Three years ago the biorhythm grid was introduced at Piter Jelles De Dyk. How is the school doing now and how do they look back on this change process?
Custom work through vision
“The reason for changing our educational system was that we wanted more motivated pupils and offer customized schoolwork”, says teacher Hans Krabbendam. In fact, the biorhythm timetable is just one part of four pillars the school wanted to get started with. With a lead group, the principal Hawé van der Panne, started to form a new vision based on four pillars:
- The biorhythm timetable: lessons start after 09:00 o’clock and all intensive lessons are scheduled between 10:00- 14:00. Research has shown that starting any earlier leads to sleep deprivation among pupils.
- Offering multiple options of choice: for five hours a week pupils choose their own subjects.
- Rewarding pupils with freedom: once pupils have finished their course work and don’t have any bad grades, they can go home earlier.
- Introduction of taking exams at an accelerated pace.
The school leader had a clear vision and with a group of enthusiastic teachers he discussed how to apply the four pillars in the school for a period of a year and a half. “Because we really took the time to do this and the teachers could all do their bit, we reached a plan that could rely on broad support throughout the school. As far as I’m aware, nobody left the school because of all the changes”, Hans tells us.
Making mistakes is allowed
The new plans were also discussed in the parents’ council accompanied by the announcement that we were starting something new, so we might see some mistakes. “As a teacher, you must also accept that things can go wrong if you’re experimenting and that this is okay. Only by being vulnerable and communicating this to parents and pupils, can you actually start realising change.”
In school year 2015-2016, the school went ahead with the new biorhythm timetable and the rewards system. The lessons were cut back to 45 minutes and as a result of implementing choice hours some teachers had one class less. “It was a tough process because it took a lot of getting used to for everyone”, explains Hans. “Suddenly, everyone had to cram their instructions into forty minutes, so lessons needed to be rearranged. This has a big impact on your didactical method.”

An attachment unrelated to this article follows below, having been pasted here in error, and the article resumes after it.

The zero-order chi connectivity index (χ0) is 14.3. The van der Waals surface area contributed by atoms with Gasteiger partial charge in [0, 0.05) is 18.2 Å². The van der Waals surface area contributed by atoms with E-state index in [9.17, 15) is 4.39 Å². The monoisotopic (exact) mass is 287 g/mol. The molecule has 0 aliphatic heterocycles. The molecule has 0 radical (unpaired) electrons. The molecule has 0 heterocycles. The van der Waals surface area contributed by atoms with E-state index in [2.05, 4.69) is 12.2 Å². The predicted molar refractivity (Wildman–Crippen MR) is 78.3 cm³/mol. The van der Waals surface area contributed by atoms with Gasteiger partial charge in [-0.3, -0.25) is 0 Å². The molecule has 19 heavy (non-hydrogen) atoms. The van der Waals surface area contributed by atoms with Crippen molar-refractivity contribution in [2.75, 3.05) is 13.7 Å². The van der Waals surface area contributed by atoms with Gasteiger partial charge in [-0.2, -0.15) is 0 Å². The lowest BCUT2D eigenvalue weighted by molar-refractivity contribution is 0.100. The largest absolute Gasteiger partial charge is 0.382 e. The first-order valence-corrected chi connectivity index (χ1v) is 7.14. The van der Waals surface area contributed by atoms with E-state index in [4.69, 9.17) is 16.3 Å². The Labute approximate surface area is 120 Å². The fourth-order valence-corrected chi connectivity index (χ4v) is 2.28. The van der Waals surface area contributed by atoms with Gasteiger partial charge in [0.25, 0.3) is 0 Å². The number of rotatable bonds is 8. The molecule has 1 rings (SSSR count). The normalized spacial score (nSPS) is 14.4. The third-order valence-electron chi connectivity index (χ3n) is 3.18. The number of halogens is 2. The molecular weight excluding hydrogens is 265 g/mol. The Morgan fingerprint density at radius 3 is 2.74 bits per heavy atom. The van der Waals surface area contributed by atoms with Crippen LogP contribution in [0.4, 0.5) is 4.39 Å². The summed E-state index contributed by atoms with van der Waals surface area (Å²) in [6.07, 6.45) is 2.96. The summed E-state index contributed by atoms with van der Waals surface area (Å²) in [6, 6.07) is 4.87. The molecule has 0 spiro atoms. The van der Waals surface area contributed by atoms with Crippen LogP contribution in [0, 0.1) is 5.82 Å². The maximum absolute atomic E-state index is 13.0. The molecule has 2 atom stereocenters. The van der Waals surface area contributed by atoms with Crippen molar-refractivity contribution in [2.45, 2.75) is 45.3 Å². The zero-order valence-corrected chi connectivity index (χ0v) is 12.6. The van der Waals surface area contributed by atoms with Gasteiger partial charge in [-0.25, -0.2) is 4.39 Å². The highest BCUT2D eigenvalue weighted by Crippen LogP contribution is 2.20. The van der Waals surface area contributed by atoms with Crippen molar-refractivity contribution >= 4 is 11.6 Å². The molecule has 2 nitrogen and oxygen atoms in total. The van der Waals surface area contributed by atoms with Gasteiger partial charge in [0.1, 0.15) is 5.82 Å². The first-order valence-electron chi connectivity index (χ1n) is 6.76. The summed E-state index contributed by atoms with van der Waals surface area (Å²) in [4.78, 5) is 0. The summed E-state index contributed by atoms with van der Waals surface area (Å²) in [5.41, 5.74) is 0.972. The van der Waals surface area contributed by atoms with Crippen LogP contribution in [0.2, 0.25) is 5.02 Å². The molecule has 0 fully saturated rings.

Also, teachers were trained up to develop their coaching skills so that they could coach pupils who were given more freedom of choice.
Ask the pupil
According to Hans, the only way to change was by ‘just doing it’. “Daring to let go, having new ideas and trying them out.” Hans has been trying out new working methods for longer, but does he notice that the changes give him more and more space to develop even further? “The main thing I’ve learnt is to talk to the pupils. By asking a pupil how he or she learns best and what they need from me. While talking, you find out what is up for improvement and this lessens the pupil’s resistance.”
The teachers dealt with the changes in different ways. Some held on to their old methods and adapted them to the new situation, others made far greater adaptations. “But as we all concluded that we had to do better, successful change was made possible”, says Hans. After a year, the first results came in. “We were all dumbfounded. Within a year, the number of inadequate marks in the first year had dropped by 88% and in the second and third year by 42%. This had a huge effect on our motivation, as we shared and celebrated this success together.”
After the success of the first year, the school decided to elaborate on it. The biorhythm timetable still starts after 09:00 hours, but it was decided to give pupils nine hours of choice rather than five. The system of rewards was also enhanced. Pupils often picked the choice hours and any extra lessons in concert with their coach. And for most subjects they’ve been given more freedom in how they complete their assignments.
Although many teachers have grown with the change, Hans has noticed that the school still breathes ‘a learning culture’. “I would like to say they have grown, but I have noticed that all the changes we actually implement are always carried by a small group of enthusiastic teachers.” Nevertheless, Hans feels sure that an irreversible change has taken place. “I just can’t imagine us ever reverting back to the old-fashioned GCSE system.”
By now, we’re three years down the road and the school has extensively evaluated all the changes by talking to the pupils. This also led to some unforeseen issues. “For instance, this is how we found out that the way pupils select a choice subject is different to what we thought. It turns out that pupils mainly choose a subject because of their friends, not because they want extra coaching”, says Hans. And it has also revealed that the coaching isn’t quite up to the standards required. “Even though teachers have been trained up, we’ve seen that it takes far more time to really learn to coach properly.”
See what we can improve
“Perhaps the pupils have been given too much freedom, after all. We’re currently talking to pupils and teachers to see what we can improve next year. Such as going back to five subjects of choice, for instance”, says Hans. As far as coaching is concerned, the school wants to take a closer look at each teacher’s individual skills. “We all have our own set of qualities and we must take a sharp look at how to deploy these best. We all feel the need to keep evaluating and continuously staying up-to-date. And that explains why we are reviewing our vision again”, Hans concludes.